Archives for category: film + cinema

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michael:

It seems there are a lot of trajectories that are overlapping at the moment as I make my way through the world. Inception has made it worse. I have always liked the Pig City Farm project by MVRDV. I also find some of their thinking about urban farming quite amusing. Animals and architecture have always had an uneasy alliance.Possibly it goes back to the primal scene in first year, where we designed a doghouse in week one.

Anyway, after seeing Inception I started thinking about Sigfried Giedeon again, and his writing about space and time which I have had to look at recently. However it drew me to his more obscure work about mechanisation and agriculture and, in particular, some half remembered images of pigs, whose world shifts momentarily from vertical to horizontal. In some ways it resembles the scene in Inception where a dream world is created independently by an “architect” independent of the person who is experiencing the dream. It must feel something like this for the pig as the horizontal abruptly becomes vertical, through this ingenious apparatus.

Maybe, it is the same quarter revolution that is described in Orwell’s Animal Farm, where pigs take control under the banner of “all men are enemies, and all animals are comrades!!”. The seed of an idea, buried in a psyche…Minor shifts have major reverberations…the architecture of power… more inception references…pigs in space. A little tenuous. Time for another poll:

sarah:

With a lifespan of 25 years, tonight was a milestone with the 6000th episode of Neighbours.  Well-established character Paul Robinson is pushed off the balcony of Lasseters in an act of attempted murder. And it was exciting, fresh, full of suspense with the quality of a feature film. The script, cinematography and acting was good. Yes, my opinion may be biased but only slightly. Although the daily post-work halfhour mindnumb everyday is much appreciated, I do appreciate Neighbours in a critical sense. Long interested in ‘credible’ forms of film and cinema of which many scholars have made much connection, my interests recently turn to television studies and the phenomena of longstanding TV serials such as Neighbours.

Contrary to the one off episode of a blockbuster film, it is intriguing is the way that Neighbours would be scripted around an everyday job. I imagine actors, like any other person, require sick days, take leave and change careers. Child actors go to school or at least have a basic education they need to undertake. Further to this, the show needs to run for an exact half hour and maintain space for commercial breaks, and constrain itself to some sort of network budget whilst striving for ratings. Major milestone episodes need to be planned to occur on a Friday, requiring a well-planned plot that is able to coordinate some tragedy for this time. After all these factors and considerations, the show needs to be interesting and have some sort of viable plot form which produces effective day to day drama.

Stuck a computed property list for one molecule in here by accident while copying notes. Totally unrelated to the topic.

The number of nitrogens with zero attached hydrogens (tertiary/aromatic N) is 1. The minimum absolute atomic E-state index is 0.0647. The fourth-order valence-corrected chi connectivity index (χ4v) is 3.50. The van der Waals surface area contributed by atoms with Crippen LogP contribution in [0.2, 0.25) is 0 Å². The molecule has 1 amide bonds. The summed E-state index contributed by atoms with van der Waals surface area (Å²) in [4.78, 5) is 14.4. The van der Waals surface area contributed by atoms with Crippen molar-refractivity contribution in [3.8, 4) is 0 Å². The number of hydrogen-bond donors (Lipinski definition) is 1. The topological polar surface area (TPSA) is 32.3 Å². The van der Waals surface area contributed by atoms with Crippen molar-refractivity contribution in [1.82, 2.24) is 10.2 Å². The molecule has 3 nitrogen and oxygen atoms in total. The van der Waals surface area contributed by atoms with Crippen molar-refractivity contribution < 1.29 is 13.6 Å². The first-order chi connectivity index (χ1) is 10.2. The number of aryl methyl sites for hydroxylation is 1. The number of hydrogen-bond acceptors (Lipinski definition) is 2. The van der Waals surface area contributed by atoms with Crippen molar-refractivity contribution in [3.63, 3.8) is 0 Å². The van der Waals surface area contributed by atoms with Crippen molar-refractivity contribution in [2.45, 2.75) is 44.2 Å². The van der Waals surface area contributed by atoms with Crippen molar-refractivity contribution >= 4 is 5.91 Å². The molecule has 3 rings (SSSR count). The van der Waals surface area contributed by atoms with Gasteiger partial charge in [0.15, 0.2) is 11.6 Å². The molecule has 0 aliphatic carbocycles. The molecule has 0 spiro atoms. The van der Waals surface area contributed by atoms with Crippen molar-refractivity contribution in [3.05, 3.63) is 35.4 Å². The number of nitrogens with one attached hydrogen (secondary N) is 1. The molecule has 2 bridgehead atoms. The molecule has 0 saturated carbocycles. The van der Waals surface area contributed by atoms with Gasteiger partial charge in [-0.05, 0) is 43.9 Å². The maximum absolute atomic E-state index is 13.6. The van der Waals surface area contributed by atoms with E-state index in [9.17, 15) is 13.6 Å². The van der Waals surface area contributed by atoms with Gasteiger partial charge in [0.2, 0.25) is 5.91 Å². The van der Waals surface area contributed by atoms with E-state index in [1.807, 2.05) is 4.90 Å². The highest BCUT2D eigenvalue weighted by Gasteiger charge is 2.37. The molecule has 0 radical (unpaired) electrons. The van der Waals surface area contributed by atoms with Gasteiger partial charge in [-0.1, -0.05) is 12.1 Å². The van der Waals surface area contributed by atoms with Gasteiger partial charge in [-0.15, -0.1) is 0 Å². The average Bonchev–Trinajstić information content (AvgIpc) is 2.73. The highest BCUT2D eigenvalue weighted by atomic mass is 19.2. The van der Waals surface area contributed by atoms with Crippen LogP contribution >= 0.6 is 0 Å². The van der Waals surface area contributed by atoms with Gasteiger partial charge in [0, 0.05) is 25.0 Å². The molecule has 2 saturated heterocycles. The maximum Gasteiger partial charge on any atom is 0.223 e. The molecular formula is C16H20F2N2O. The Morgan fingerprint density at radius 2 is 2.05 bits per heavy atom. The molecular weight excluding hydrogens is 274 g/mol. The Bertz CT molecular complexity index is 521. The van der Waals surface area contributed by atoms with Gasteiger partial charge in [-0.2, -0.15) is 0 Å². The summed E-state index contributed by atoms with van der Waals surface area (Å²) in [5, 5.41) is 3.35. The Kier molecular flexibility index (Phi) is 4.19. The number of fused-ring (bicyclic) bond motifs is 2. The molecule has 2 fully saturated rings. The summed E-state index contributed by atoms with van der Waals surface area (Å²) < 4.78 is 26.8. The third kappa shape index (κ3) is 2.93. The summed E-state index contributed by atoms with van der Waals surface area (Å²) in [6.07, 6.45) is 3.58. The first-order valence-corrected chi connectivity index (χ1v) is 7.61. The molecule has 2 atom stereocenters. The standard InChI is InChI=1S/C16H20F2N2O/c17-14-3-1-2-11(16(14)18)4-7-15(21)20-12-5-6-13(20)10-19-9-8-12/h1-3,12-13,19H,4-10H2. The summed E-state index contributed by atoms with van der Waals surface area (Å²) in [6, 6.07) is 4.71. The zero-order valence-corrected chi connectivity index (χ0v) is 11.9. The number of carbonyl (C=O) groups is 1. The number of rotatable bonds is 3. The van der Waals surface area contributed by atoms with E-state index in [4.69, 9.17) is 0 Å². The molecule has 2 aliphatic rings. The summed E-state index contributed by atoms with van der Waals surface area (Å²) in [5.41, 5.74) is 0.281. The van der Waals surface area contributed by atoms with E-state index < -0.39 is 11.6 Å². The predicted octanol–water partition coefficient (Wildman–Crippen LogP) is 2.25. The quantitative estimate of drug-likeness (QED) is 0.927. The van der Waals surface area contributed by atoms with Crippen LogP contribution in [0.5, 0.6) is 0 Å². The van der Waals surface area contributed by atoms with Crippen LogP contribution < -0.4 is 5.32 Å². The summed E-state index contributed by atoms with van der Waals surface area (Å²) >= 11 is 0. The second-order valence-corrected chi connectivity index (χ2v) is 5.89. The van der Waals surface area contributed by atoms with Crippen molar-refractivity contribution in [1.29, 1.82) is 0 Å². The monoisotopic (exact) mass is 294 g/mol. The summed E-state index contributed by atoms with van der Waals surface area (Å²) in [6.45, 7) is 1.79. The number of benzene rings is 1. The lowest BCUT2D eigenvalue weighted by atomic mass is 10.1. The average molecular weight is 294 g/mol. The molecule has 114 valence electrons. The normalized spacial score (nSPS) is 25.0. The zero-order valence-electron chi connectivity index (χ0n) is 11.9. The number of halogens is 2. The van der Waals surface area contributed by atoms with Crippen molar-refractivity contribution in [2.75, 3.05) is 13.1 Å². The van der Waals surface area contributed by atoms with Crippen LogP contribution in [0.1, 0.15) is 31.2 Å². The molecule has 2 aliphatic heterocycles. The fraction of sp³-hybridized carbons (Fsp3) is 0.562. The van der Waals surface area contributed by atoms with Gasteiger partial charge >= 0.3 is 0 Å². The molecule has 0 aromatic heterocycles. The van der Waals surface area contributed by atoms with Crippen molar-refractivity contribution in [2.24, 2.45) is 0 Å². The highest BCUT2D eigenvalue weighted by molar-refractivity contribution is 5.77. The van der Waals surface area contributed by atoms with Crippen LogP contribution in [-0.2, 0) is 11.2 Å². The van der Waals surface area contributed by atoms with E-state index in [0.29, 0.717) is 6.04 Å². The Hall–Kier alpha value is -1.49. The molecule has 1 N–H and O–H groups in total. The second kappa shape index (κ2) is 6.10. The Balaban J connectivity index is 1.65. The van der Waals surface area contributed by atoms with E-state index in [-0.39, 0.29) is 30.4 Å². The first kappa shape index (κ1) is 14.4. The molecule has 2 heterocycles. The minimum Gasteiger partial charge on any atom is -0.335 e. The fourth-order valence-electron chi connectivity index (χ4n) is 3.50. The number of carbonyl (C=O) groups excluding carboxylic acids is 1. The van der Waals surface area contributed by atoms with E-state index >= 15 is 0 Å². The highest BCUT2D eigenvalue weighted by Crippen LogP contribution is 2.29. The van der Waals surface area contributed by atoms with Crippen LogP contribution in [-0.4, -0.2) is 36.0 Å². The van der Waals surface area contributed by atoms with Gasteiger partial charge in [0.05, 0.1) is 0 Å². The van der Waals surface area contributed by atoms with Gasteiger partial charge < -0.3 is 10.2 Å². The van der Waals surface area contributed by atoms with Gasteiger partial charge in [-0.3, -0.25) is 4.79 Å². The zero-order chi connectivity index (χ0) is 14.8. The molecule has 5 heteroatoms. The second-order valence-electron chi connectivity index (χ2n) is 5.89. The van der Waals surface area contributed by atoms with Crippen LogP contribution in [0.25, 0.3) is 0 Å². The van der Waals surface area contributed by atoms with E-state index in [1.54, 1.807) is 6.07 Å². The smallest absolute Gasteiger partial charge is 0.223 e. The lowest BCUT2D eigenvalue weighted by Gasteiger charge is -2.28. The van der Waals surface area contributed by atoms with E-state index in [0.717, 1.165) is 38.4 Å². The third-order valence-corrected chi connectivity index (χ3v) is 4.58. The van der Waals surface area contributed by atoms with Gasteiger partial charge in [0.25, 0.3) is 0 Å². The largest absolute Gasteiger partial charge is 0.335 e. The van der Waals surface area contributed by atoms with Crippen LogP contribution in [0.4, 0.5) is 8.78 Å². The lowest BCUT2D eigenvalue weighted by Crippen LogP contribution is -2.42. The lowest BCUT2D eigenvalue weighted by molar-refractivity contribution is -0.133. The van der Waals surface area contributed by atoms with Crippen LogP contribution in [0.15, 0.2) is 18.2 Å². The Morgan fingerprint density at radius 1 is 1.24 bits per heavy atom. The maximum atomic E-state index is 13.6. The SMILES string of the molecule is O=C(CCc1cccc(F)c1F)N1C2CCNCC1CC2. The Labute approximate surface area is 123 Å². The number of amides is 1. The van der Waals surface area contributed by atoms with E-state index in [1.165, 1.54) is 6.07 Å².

Perhaps the bastard cousin of the network TV serial is commercial architecture; the brief for writing a Neighbours episode seems more complex than a commercial architecture firm attempting to design a shopping mall in Cessnock.

For more speculation on Neighbours ratings click here.

sarah:

Two medical students strangle a third and hide the body in a trunk. They proceed then to have a dinner party with the deceased’s parents, fiancé and school Dean. From the moment of murder the film tracks the relentless and discordant psychologies of Phillip and Brandon (and speculated homosexuality) in due course of the evening, and this is set entirely within their Manhattan apartment.

Hitchcock’s Rope is a technical masterpiece on the basis that is filmed in only nine cycles: the average feature film is constructed in over 1000. The architecture of the set allows this to happen with walls and furniture designed to slide away silently and film crew curiously orchestrated to give priority to camera movement. At center of both set and narrative is the box holding the dead body.

The original ‘cabinet of curiousity’ was a space of feverish thematic collection. Groups of these cabinets arranged in ambling trajectories preordained both the museum typology and cinematic narrative. Within the mass entanglement of roots that architecture has with film, the cabinet is a strong connection. Cabinet: an interior space of spectacle, the gaze, fetish, gender. Cue Freudian psychoanalysis, and everything returns to death and sexuality.

The set of Rope becomes a cabinet in its own right. We are witnessing feverish ideological fetish within an architectural frame, death at center. The spoken dialogue is at times unsubtle and macabre, yet it maintains balanced discourse on the morality of creating the Nietzschean Übermensch. Cue James Stewart with the chilling line: “Did you think you were God, Brandon?” and the imprint remains frozen in my mind.

To tackle this a step further perhaps the architecture of Rope loosely resonates with Foucault’s claim that the domestic interior is an apparatus of social control. I am not sure. Cue further research..